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Comment: Re:Shame this happened (Score 1) 136

by DriveDog (#46789603) Attached to: Plant Breeders Release 'Open Source Seeds'
Reminds me of the book Amazon revoked from Kindles because they didn't have electronic media distribution in a contract. In an even broader sense, we might need a law that says once you've paid for something and have taken possession of it, unless it's in a general class of forbidden possessions (bombs, stolen goods, embargoed items, etc.), then it can't be taken from you. Not to mention something else I think you were implying, that no one else can force you to kill a living thing (probably with exceptions like anthrax, etc.).

Comment: Re:Short news is dead, long analysis lives. (Score 1) 282

by DriveDog (#46779541) Attached to: Ask Slashdot: What Good Print Media Is Left?
I mostly agree, with a few exceptions. Home Power, for one. Classic Cars, Classic & Sports Car, and a few others sometimes have some practical articles that would actually be of use to a buyer or owner actually touching the mechanical parts themselves! A few rags like Hot Rod (at least used to) still have hands-on articles, though their preoccupation with cars that sucked even when they were new gets annoying (flame-bait comment: Chevelles, for example). Model RRers have several from which to choose. Still I think, like Home Power, the niche/hobby mags that are decent come from true believers. Some of them never make a profit, but that's not their primary reason for doing it.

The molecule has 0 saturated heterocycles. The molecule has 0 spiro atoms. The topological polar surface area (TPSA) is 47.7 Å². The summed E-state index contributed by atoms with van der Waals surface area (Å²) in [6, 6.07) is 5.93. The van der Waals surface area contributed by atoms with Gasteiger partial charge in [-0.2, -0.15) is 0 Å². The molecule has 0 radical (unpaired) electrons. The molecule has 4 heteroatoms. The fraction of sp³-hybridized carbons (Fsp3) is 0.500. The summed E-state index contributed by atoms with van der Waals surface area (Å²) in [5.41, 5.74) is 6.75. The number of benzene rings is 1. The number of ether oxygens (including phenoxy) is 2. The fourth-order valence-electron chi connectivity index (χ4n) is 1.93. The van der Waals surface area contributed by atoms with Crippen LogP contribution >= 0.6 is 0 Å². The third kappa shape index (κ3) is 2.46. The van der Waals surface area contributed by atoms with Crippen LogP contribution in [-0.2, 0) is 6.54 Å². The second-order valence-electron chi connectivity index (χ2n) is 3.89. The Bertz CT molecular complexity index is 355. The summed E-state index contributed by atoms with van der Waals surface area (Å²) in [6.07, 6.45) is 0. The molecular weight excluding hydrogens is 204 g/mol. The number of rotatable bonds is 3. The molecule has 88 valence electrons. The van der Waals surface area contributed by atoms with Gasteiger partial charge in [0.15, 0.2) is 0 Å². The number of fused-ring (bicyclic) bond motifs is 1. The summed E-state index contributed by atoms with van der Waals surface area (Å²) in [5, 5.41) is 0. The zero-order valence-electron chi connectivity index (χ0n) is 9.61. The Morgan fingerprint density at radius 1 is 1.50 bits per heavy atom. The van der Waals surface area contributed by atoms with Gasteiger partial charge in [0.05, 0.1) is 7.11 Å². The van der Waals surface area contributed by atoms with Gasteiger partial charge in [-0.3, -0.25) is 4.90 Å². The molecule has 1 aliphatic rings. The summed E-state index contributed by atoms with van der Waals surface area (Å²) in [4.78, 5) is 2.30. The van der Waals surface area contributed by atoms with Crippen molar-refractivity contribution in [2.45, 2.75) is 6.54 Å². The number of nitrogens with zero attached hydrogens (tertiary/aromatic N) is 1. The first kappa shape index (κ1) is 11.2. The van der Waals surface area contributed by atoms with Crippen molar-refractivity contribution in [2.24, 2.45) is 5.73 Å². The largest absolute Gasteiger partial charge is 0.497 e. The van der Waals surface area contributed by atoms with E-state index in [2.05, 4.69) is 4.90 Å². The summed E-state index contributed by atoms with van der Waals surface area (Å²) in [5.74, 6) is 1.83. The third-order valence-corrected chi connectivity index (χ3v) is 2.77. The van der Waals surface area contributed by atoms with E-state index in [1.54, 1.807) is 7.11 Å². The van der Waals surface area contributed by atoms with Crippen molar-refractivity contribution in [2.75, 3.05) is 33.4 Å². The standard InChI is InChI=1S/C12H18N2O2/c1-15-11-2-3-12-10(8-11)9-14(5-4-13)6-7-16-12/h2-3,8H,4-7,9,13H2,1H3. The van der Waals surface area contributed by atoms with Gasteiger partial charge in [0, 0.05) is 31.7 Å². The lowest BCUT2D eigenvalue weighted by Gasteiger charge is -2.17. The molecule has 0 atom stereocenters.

Comment: Re:Science News, Smithsonian (Score 1) 282

by DriveDog (#46779093) Attached to: Ask Slashdot: What Good Print Media Is Left?
I've always liked Science News, but it's just what it says, News. I prefer the in-depth stuff from American Scientist. Sort of like the difference between the first years of PC Magazine and the first years of Byte. I wouldn't have missed John Dvorak's Inside Track, but I didn't really learn anything long-term useful from it besides an attitude (thanks John!). I occasionally still pull out a 1980 or so article from Byte to help in understanding something.

Genius is one percent inspiration and ninety-nine percent perspiration. -- Thomas Alva Edison